Product vs. Feature Designer

I’ve become obsessed with SVPG’s blog while on maternity leave. The first couple of weeks after this baby was born, I went down some deep rabbit holes on the internet (is there such a thing as a Prius lowrider? YES). Now I’m much better disciplined in how I spend my screen time. Apparently, learning about product is one of them.

It’s partly because I miss working with PMs. Some of my most rewarding, challenging, and invigorating work has been when I was able to work in a legit three-in-a-box situation. In my current job, PMs don’t really exist. Luckily it hasn’t been a deal-breaker, though it is definitely a form of emotional labor. Teams try to share PM-ey responsibilities. Or the person who hates them the least tries to take them on. Or the team goes without and deals with the consequences.

I have been the person who tries to take on PM stuff, if only because I’ve worked with them before. In fact, I had a couple of moments early on where I thought, “Crap. I’m going to become a product manager at this company, aren’t I? (Noooo).

The downside to “helping out where you can” has been that it leaves less time to “grow as a designer.” Hence, why I refer to it as a form of emotional labor. What’s ultimately most important to me is the product’s success and the team success, not what I get to make, or own identity as designer. Designers have different views on whether that’s within the scope of the job or not.

That’s why this blog has become so addictive! I am learning more about my work, my role, and what I want for my career, than I expected.

For example, in the provocative post, Product vs. Feature Teams, Marty Cagan rationalizes out some situations I have definitely experienced in my design career.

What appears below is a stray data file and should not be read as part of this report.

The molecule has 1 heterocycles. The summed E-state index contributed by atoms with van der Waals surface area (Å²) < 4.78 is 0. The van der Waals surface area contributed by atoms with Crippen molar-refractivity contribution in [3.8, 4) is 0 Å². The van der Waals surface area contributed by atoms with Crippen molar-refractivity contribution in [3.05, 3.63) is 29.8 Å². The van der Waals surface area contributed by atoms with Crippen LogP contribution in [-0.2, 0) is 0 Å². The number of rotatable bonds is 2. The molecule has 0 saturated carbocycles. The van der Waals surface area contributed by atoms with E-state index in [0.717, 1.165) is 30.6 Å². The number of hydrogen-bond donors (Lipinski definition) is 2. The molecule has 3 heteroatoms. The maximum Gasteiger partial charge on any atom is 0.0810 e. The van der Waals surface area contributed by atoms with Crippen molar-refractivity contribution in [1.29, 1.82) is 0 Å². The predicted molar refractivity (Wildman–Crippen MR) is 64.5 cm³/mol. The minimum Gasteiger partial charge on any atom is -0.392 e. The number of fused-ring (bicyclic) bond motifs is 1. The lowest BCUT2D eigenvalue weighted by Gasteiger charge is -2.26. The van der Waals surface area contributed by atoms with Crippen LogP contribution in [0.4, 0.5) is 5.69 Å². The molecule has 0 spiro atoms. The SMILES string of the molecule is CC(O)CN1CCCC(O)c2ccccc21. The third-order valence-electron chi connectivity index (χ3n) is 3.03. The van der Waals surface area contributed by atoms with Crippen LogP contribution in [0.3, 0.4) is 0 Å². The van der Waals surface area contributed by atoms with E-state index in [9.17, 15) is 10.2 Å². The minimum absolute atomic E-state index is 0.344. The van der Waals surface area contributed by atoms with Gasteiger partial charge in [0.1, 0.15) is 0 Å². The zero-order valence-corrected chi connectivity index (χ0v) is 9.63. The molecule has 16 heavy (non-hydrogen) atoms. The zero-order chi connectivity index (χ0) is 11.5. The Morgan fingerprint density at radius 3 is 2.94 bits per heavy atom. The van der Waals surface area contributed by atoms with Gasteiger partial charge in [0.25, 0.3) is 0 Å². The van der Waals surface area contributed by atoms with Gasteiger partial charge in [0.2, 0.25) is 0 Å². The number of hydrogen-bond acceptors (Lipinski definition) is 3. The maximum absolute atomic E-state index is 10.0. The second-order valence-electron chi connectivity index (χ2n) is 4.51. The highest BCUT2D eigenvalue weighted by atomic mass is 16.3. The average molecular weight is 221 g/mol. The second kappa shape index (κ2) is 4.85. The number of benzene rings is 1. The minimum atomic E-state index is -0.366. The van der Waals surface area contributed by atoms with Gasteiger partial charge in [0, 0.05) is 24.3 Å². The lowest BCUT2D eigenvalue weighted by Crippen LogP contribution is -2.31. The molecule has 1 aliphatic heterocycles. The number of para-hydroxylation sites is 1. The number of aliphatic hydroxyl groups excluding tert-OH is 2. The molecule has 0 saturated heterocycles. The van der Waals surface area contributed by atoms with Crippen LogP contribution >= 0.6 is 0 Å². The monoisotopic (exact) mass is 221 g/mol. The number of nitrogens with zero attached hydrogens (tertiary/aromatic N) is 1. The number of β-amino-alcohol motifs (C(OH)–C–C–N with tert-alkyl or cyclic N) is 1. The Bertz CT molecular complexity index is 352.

Product teams are cross-functional, their success is measured by outcomes, and they are empowered. Feature teams, on the other hand, are delivery teams that are largely measured by output, tweaking features. (Resist the temptation to argue that teams can be both). The post gets into how one can figure out which team they work in, or manage. It’s real talk, and it made me reflect specficially about the designer on that team and in that business. Apparently I’m not the only one.

Design Transformations

I’ve experienced four re-orgs in the last five years of my career. Two re-orgs in my current job and two in my previous one. I joined my previous job because of its design transformation and inadvertently stepped into a fresh one when I took on my current one. They seem to be par for the in-house designer course these days. What does this have to do with a product blog post?

At face value, these re-orgs look like a company investing in design for it’s own sake, because great design has become table-stakes in the industry. This is not untrue. But I’d argue that a deeper, subconscious driving force behind re-orgs is a desire to transform a business with mostly feature delivery teams into one with empowered product teams. Except like, as soon as possible. Competition is a strong motivator, and the visions that designers sell can be very attractive. We are good at making the complex look simple.

But transformations are a long, messy, non-linear game, and not everyone feels comfortable admitting that. I’d argue that us, the designers, if we bear the pressure of pulling it off, might be the least comfortable. We not only have to transform a business, but we might also have to transform ourselves.

If we aren’t delivering results quickly enough–innovation and shipping that meets the hopes of the business–we might react that it’s the business that isn’t willing to give up its feature delivery culture. Innovation takes time; design takes time.